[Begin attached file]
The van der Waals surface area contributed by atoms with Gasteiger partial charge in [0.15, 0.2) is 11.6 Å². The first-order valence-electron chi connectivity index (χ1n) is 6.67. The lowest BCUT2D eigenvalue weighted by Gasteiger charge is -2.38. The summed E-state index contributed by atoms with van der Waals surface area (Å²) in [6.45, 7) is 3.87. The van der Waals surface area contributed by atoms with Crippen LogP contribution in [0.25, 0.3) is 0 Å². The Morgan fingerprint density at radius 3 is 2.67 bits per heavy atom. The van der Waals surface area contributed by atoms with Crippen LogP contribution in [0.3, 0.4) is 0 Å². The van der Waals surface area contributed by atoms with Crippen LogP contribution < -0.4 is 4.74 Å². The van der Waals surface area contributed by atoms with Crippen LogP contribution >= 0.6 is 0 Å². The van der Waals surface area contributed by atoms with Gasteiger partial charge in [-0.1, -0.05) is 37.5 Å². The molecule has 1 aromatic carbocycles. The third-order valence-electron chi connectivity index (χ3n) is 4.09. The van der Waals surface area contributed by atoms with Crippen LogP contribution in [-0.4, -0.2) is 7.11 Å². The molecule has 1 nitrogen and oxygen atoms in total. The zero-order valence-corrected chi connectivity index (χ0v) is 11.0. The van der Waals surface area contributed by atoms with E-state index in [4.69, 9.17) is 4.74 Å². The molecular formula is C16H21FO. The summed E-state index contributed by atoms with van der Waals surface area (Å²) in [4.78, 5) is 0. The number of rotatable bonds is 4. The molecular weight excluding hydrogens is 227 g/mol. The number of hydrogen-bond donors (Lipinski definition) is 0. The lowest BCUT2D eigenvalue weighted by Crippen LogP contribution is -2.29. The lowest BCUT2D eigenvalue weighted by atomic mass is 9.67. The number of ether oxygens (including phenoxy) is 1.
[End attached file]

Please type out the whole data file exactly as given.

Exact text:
The van der Waals surface area contributed by atoms with Gasteiger partial charge in [0.15, 0.2) is 11.6 Å². The first-order valence-electron chi connectivity index (χ1n) is 6.67. The lowest BCUT2D eigenvalue weighted by Gasteiger charge is -2.38. The summed E-state index contributed by atoms with van der Waals surface area (Å²) in [6.45, 7) is 3.87. The van der Waals surface area contributed by atoms with Crippen LogP contribution in [0.25, 0.3) is 0 Å². The Morgan fingerprint density at radius 3 is 2.67 bits per heavy atom. The van der Waals surface area contributed by atoms with Crippen LogP contribution in [0.3, 0.4) is 0 Å². The van der Waals surface area contributed by atoms with Crippen LogP contribution < -0.4 is 4.74 Å². The van der Waals surface area contributed by atoms with Crippen LogP contribution >= 0.6 is 0 Å². The van der Waals surface area contributed by atoms with Gasteiger partial charge in [-0.1, -0.05) is 37.5 Å². The molecule has 1 aromatic carbocycles. The third-order valence-electron chi connectivity index (χ3n) is 4.09. The van der Waals surface area contributed by atoms with Crippen LogP contribution in [-0.4, -0.2) is 7.11 Å². The molecule has 1 nitrogen and oxygen atoms in total. The zero-order valence-corrected chi connectivity index (χ0v) is 11.0. The van der Waals surface area contributed by atoms with E-state index in [4.69, 9.17) is 4.74 Å². The molecular formula is C16H21FO. The summed E-state index contributed by atoms with van der Waals surface area (Å²) in [4.78, 5) is 0. The number of rotatable bonds is 4. The molecular weight excluding hydrogens is 227 g/mol. The number of hydrogen-bond donors (Lipinski definition) is 0. The lowest BCUT2D eigenvalue weighted by Crippen LogP contribution is -2.29. The lowest BCUT2D eigenvalue weighted by atomic mass is 9.67. The number of ether oxygens (including phenoxy) is 1.